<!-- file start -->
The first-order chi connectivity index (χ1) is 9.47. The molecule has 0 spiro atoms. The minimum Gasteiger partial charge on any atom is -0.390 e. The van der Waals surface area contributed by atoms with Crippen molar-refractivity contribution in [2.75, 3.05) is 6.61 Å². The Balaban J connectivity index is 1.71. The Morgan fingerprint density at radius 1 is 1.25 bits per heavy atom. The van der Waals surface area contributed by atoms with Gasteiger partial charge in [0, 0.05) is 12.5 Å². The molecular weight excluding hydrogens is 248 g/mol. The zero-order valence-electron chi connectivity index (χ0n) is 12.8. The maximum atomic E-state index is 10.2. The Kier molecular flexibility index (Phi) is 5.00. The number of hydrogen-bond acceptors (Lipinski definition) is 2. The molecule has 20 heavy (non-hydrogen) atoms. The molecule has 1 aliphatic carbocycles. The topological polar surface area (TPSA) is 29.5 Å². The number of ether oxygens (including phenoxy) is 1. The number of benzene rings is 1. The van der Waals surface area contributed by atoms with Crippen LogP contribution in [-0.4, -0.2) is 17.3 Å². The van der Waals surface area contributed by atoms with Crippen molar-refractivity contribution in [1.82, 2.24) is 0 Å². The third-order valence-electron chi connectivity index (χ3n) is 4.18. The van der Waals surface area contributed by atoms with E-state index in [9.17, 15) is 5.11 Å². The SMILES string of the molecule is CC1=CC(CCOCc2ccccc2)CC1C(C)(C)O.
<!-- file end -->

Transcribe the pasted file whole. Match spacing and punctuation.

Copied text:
The first-order chi connectivity index (χ1) is 9.47. The molecule has 0 spiro atoms. The minimum Gasteiger partial charge on any atom is -0.390 e. The van der Waals surface area contributed by atoms with Crippen molar-refractivity contribution in [2.75, 3.05) is 6.61 Å². The Balaban J connectivity index is 1.71. The Morgan fingerprint density at radius 1 is 1.25 bits per heavy atom. The van der Waals surface area contributed by atoms with Gasteiger partial charge in [0, 0.05) is 12.5 Å². The molecular weight excluding hydrogens is 248 g/mol. The zero-order valence-electron chi connectivity index (χ0n) is 12.8. The maximum atomic E-state index is 10.2. The Kier molecular flexibility index (Phi) is 5.00. The number of hydrogen-bond acceptors (Lipinski definition) is 2. The molecule has 20 heavy (non-hydrogen) atoms. The molecule has 1 aliphatic carbocycles. The topological polar surface area (TPSA) is 29.5 Å². The number of ether oxygens (including phenoxy) is 1. The number of benzene rings is 1. The van der Waals surface area contributed by atoms with Crippen LogP contribution in [-0.4, -0.2) is 17.3 Å². The van der Waals surface area contributed by atoms with Crippen molar-refractivity contribution in [1.82, 2.24) is 0 Å². The third-order valence-electron chi connectivity index (χ3n) is 4.18. The van der Waals surface area contributed by atoms with E-state index in [9.17, 15) is 5.11 Å². The SMILES string of the molecule is CC1=CC(CCOCc2ccccc2)CC1C(C)(C)O.